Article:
Another war took place between England and French on the island between 1795-1796. A Frenchman by the name of Victor Hugues organized the French on the island in a revolt against the British. Hugues was joined by the Garifuna in one final attempt to rid the island of the British. For a year and a half the Garifuna fought bravely (with the French) against the British. They were led during the early phases of the conflict by King Joseph Chatoyer (Satuye) who was killed in May of 1795. He remains to this day the "national hero" of the Garifuna people. During the war the Garifuna took revenge on the English, and a number of plantations were pillaged and their owners killed. The French and Garifuna were finally defeated (June 10, 1796) by 4,000 British troops under the command of General Abercrombie. The 5,000 Garifuna on the island were then held as "prisoners of war". The English made the decision to deport over 60% to an uninhabited island off the coast of Honduras, believing the Garifuna would now become a "problem" for the Spanish. The decision to do this came back to haunt them in latter years when the Garifuna attacked repeatedly English settlements along the Honduran (Mosquito) coast.
On March 3, 1797 over 3,000 Garifuna were loaded onto a convoy of ten ships and relocated 1,800 miles west to the depopulated island of Roatan. Arriving on April 12th , they were left with supplies for only three months. Most of the Garifuna did not find Roatan much to their liking and soon after their arrival the Spanish governor of Honduras invited the Garifuna to settle in an area near the coastal town of Trujillo. The Spanish believed the Garifuna might be of help to them in their efforts to bolster the meager coastal population against British encroachments in the area.
By 1799 the Garifuna had established their first two mainland settlements on both sides of the city of Trujillo (located at Rio Negro and Cristales). The Spanish welcomed the Garifuna as workers and warriors. They were excellent boatmen, fishermen, loggers and mercenary soldiers. They also helped to defended coastal Honduran towns against English pirates and latter took part in the wars for Central American independence. Some escaped Spanish military conscription by fleeing to the nearby Mosquito Coast. In 1823, two years after the independence of Central America, an abortive takeover of Honduras by Spanish royalists resulted in some Garifuna finding themselves on the loosing side. Defeated and facing political persecution, some moved to the remote coastal area of Livingston (Guatemala). Several years latter in 1832 another group under the leadership of Alejo Benji left for the Stann Creek (Dangriga) area of Belize.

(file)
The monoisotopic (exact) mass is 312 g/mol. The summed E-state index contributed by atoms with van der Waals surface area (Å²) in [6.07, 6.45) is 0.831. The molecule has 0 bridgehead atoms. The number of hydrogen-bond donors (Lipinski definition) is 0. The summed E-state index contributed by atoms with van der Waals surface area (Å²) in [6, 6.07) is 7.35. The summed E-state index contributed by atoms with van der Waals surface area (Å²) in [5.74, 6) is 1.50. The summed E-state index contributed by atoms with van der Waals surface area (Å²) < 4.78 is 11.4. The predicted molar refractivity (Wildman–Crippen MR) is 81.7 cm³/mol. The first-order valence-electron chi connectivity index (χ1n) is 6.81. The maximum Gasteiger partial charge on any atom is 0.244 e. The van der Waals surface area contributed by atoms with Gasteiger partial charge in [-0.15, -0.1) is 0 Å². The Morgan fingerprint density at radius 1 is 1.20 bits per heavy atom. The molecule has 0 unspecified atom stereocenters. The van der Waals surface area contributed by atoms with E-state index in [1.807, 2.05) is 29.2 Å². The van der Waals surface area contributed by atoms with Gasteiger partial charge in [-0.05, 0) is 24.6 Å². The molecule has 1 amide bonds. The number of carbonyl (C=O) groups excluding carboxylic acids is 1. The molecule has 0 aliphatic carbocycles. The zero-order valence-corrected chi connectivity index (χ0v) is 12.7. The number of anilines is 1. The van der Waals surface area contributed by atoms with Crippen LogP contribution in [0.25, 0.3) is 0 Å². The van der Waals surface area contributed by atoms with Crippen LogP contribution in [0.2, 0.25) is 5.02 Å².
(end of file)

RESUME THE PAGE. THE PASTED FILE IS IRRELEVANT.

A small group of Garifuna remained on the island of Roatan. Moving to its north side they established the village of Punta Gorda, the oldest Garifuna settlement in Central America. Over the next century groups of Garifuna moved up and down the coast of Central America establishing villages from Belize to Nicaragua. A total of 51 communities now exist (43 in Honduras or 85% of the Garifuna population). Most settlements are located along the shores of the North Coast of Honduras (within 200 meters of the ocean) from Puerto Cortes to the Rio Paulaya. On the island of St. Vincent there is still a small Garifuna community living in the area around Sandy Bay, the descendants of those who were not deported in 1797. In 1802 the island of St. Vincent was finally recognized as a British possession with the signing of the Treaty of Amiens.
Some of the younger generation Garifuna have moved to the larger cities of Honduras such as San Pedro Sula and Tegucigalpa. A number of them now speak only Spanish. Others have immigrated to the United States in recent years and have settled in Los Angeles and New York. It is estimated that there were 75,000 Garifuna speaking persons living in Honduras in 1995.
Important Garifuna settlements along the North Coast of Honduras include: Puerto Cortes and it's surrounding areas. The area around the city of Tela has several villages and the Garifuna museum (Museo Garifuna) is located here. In and around the city of La Ceiba there are also several settlements. The Garifuna first came to La Ceiba in 1810 and are famous for their yearly fiesta called the Feria de San Isidro. Here one can see the Punta danced. The Punta is a Garifuna folk/social dance popular throughout Central America. Garifuna style dance bands are well known throughout Central America and the Caribbean (see page 37).
Trujillo (the "Garifuna capital") was the first mainland Garifuna settlement. There are still many small Garifuna villages in this area. Trujillo was destroyed by English and Dutch pirates in 1642-'43 and for nearly 150 years it was left deserted until Spanish soldiers arrived in 1780. The Garifuna were the first persons to re-settle the area when they arrived between 1797 and 1799.